Lenny Kaye from The Patti Smith Band drops in to learn that the guitar he has brought in for repair had been built from white pine from the old Lincoln Hotel in the Bowery. Kelly recalls coming to the East Village from Long Island and saw Jimi Hendrix play when he was still Jimmy James. He jokes that he doesn't do computers and Cindy is amused by the fact that he doesn't own a mobile phone or have an Internet connection at home. But he is in no hurry to venture into the 21st century and jazz guitarist Bill Frisell is grateful that he has stuck with the design pioneered by Leo Fender with his Telecaster in the 1950s. They reminisce about their first guitars and Frisell recalls The Astronauts playing surf music in Denver and Kelly looks on as he plays a sublime light vibrato version of the Beach Boy classic, `Surfer Girl'.


Tuesday dawns with a shot of a guitar with a Traveling Wilbury burn design that doesn't quite get Bob Dylan right and doesn't come close to capturing George Harrison. Cindy tells actress Eszter Balint (who is best known for Jim Jarmusch's Stranger Than Paradise, 1984) how she was inspired by her carpenter father and was amazed when she walked into the shop to ask for a job and Kelly took her on and trusted her. She tells Balint that she built the guitar on which she's playing `Long Gone' and she is suitably impressed.


Kelly takes Dave Hill from Valley Lodge to see his wood store and explains how the resins have the resins have crystalised to create tiny air spaces that gives each piece of wood a distinctive sonic vibrance. He points out a plank from the Chumley's speakeasy on 86 Bedford Street and reveals it as the origin of the term `86'd' for being drunk. After recalling the grim fate of the eight prostitutes who killed themselves at McGurk's Suicide Hall in the Bowery, Kelly admits to having acquired a scarred beam from the Serbian Orthodox Cathedral by telling the cop on duty after the blaze that the monsignor had told him he could scavenge.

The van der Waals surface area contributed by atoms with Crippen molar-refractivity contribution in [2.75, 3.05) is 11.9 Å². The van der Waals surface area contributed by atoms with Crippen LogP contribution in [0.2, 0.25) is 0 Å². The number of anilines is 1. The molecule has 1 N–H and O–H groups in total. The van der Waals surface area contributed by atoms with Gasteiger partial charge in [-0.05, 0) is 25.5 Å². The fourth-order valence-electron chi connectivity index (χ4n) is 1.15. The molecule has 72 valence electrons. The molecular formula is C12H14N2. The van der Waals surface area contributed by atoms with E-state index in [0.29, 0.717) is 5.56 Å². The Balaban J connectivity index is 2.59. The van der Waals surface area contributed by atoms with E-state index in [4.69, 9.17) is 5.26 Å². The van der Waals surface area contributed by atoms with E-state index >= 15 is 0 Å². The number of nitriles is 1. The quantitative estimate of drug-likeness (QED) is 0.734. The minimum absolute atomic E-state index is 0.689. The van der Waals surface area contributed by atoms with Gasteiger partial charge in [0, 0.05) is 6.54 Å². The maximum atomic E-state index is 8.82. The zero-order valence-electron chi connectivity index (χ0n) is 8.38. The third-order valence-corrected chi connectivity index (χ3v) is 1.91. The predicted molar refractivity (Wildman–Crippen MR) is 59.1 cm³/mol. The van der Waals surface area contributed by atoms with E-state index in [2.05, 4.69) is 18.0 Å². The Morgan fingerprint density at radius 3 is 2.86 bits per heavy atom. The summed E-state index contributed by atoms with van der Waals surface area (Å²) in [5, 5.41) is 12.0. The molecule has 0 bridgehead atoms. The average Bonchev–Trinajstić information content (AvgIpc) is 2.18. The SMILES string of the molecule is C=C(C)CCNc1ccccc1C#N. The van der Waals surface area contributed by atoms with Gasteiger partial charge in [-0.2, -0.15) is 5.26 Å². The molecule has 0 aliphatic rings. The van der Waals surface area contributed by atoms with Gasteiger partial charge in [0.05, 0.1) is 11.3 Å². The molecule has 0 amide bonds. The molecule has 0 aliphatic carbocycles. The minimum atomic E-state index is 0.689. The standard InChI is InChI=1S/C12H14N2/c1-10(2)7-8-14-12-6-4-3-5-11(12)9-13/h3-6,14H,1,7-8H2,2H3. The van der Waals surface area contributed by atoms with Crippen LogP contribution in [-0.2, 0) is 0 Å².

His ambition is to get some wood from McSorley's Old Ale House, which is the oldest bar in New York. As luck would have it, Kelly has an appointment there that afternoon and he returns in triumph with a plank to tell Cindy that people have been spilling beer on that wood for over 160 years. Over a burst of electric guitar from The Sadies, we see Kelly working the wood before he tells Kirk Douglas from The Roots that he inherited his grandfather's tools, as well as his insistence on keeping a messy workbench because he needs to know where everything is. Douglas describes a guitar with a black jag of lightning on the body and Kelly remembers making it. It has Jeff Beck's signature on the back. `I love the simplicity of the guitar,' Douglas coos before ripping into a splendidly dexterous riff. `One pickup. Wood. Electricity. Boom.'